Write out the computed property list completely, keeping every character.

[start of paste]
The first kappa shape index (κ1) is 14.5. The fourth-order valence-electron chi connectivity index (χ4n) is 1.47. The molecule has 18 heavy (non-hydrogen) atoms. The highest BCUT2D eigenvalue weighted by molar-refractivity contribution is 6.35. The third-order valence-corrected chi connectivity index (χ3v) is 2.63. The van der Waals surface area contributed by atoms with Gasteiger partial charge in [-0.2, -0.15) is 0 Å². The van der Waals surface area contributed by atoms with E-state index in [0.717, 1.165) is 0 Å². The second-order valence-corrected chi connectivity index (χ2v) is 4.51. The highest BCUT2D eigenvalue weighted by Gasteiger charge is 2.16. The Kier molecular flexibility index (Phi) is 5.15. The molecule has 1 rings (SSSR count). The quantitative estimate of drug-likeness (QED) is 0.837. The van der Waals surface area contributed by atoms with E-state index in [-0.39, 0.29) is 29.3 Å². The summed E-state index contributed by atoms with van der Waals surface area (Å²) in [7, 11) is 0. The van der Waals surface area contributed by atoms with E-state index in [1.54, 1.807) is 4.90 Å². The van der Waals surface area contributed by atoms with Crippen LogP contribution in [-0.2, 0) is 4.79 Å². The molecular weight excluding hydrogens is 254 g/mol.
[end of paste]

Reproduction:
The first kappa shape index (κ1) is 14.5. The fourth-order valence-electron chi connectivity index (χ4n) is 1.47. The molecule has 18 heavy (non-hydrogen) atoms. The highest BCUT2D eigenvalue weighted by molar-refractivity contribution is 6.35. The third-order valence-corrected chi connectivity index (χ3v) is 2.63. The van der Waals surface area contributed by atoms with Gasteiger partial charge in [-0.2, -0.15) is 0 Å². The van der Waals surface area contributed by atoms with E-state index in [0.717, 1.165) is 0 Å². The second-order valence-corrected chi connectivity index (χ2v) is 4.51. The highest BCUT2D eigenvalue weighted by Gasteiger charge is 2.16. The Kier molecular flexibility index (Phi) is 5.15. The molecule has 1 rings (SSSR count). The quantitative estimate of drug-likeness (QED) is 0.837. The van der Waals surface area contributed by atoms with E-state index in [-0.39, 0.29) is 29.3 Å². The summed E-state index contributed by atoms with van der Waals surface area (Å²) in [7, 11) is 0. The van der Waals surface area contributed by atoms with E-state index in [1.54, 1.807) is 4.90 Å². The van der Waals surface area contributed by atoms with Crippen LogP contribution in [-0.2, 0) is 4.79 Å². The molecular weight excluding hydrogens is 254 g/mol.